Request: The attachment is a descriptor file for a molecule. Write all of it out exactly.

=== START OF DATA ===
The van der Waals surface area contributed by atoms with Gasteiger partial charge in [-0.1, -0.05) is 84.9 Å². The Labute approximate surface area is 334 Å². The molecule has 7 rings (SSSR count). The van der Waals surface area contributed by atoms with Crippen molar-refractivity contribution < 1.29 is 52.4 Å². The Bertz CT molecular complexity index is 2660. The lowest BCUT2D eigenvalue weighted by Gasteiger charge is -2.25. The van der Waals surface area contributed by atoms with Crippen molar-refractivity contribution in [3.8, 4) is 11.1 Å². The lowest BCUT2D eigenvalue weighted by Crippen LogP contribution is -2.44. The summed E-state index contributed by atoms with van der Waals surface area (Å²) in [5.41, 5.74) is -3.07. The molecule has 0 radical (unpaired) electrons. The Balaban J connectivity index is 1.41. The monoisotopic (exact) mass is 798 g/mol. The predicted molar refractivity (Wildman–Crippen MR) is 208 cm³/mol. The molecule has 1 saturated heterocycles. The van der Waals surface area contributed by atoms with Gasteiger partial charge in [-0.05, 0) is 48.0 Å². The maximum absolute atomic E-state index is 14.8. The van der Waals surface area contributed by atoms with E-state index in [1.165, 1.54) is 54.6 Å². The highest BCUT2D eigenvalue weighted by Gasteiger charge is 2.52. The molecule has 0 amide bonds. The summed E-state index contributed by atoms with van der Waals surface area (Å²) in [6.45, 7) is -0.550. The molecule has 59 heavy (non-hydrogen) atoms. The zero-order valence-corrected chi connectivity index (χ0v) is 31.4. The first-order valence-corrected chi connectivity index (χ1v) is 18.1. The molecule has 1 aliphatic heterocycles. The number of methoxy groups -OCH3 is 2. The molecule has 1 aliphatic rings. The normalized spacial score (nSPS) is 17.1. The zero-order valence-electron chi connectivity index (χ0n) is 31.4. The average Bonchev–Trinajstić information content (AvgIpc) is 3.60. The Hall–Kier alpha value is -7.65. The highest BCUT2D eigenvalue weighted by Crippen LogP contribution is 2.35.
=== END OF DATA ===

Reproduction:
The van der Waals surface area contributed by atoms with Gasteiger partial charge in [-0.1, -0.05) is 84.9 Å². The Labute approximate surface area is 334 Å². The molecule has 7 rings (SSSR count). The van der Waals surface area contributed by atoms with Crippen molar-refractivity contribution < 1.29 is 52.4 Å². The Bertz CT molecular complexity index is 2660. The lowest BCUT2D eigenvalue weighted by Gasteiger charge is -2.25. The van der Waals surface area contributed by atoms with Crippen molar-refractivity contribution in [3.8, 4) is 11.1 Å². The lowest BCUT2D eigenvalue weighted by Crippen LogP contribution is -2.44. The summed E-state index contributed by atoms with van der Waals surface area (Å²) in [5.41, 5.74) is -3.07. The molecule has 0 radical (unpaired) electrons. The Balaban J connectivity index is 1.41. The monoisotopic (exact) mass is 798 g/mol. The predicted molar refractivity (Wildman–Crippen MR) is 208 cm³/mol. The molecule has 1 saturated heterocycles. The van der Waals surface area contributed by atoms with Gasteiger partial charge in [-0.05, 0) is 48.0 Å². The maximum absolute atomic E-state index is 14.8. The van der Waals surface area contributed by atoms with E-state index in [1.165, 1.54) is 54.6 Å². The highest BCUT2D eigenvalue weighted by Gasteiger charge is 2.52. The molecule has 0 amide bonds. The summed E-state index contributed by atoms with van der Waals surface area (Å²) in [6.45, 7) is -0.550. The molecule has 59 heavy (non-hydrogen) atoms. The zero-order valence-corrected chi connectivity index (χ0v) is 31.4. The first-order valence-corrected chi connectivity index (χ1v) is 18.1. The molecule has 1 aliphatic heterocycles. The number of methoxy groups -OCH3 is 2. The molecule has 1 aliphatic rings. The normalized spacial score (nSPS) is 17.1. The zero-order valence-electron chi connectivity index (χ0n) is 31.4. The average Bonchev–Trinajstić information content (AvgIpc) is 3.60. The Hall–Kier alpha value is -7.65. The highest BCUT2D eigenvalue weighted by Crippen LogP contribution is 2.35.